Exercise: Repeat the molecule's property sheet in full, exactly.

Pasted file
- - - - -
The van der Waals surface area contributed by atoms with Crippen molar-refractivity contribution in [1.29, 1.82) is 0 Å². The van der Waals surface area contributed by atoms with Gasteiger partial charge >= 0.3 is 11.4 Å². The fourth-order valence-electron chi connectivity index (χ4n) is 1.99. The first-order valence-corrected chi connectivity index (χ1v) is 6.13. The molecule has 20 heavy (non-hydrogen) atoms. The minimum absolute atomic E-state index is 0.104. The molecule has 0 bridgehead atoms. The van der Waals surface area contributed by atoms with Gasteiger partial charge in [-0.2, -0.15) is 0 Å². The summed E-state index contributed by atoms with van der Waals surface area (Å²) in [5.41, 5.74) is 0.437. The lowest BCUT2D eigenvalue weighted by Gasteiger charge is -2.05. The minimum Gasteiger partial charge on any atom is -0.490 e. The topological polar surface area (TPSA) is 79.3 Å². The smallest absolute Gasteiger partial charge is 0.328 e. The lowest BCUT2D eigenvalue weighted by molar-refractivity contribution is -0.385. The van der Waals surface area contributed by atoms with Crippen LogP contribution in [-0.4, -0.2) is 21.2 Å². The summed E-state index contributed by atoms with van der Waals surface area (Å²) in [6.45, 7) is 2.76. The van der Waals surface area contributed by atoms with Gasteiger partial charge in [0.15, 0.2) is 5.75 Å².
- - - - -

The van der Waals surface area contributed by atoms with Crippen molar-refractivity contribution in [1.29, 1.82) is 0 Å². The van der Waals surface area contributed by atoms with Gasteiger partial charge >= 0.3 is 11.4 Å². The fourth-order valence-electron chi connectivity index (χ4n) is 1.99. The first-order valence-corrected chi connectivity index (χ1v) is 6.13. The molecule has 20 heavy (non-hydrogen) atoms. The minimum absolute atomic E-state index is 0.104. The molecule has 0 bridgehead atoms. The van der Waals surface area contributed by atoms with Gasteiger partial charge in [-0.2, -0.15) is 0 Å². The summed E-state index contributed by atoms with van der Waals surface area (Å²) in [5.41, 5.74) is 0.437. The lowest BCUT2D eigenvalue weighted by Gasteiger charge is -2.05. The minimum Gasteiger partial charge on any atom is -0.490 e. The topological polar surface area (TPSA) is 79.3 Å². The smallest absolute Gasteiger partial charge is 0.328 e. The lowest BCUT2D eigenvalue weighted by molar-refractivity contribution is -0.385. The van der Waals surface area contributed by atoms with Crippen LogP contribution in [-0.4, -0.2) is 21.2 Å². The summed E-state index contributed by atoms with van der Waals surface area (Å²) in [6.45, 7) is 2.76. The van der Waals surface area contributed by atoms with Gasteiger partial charge in [0.15, 0.2) is 5.75 Å².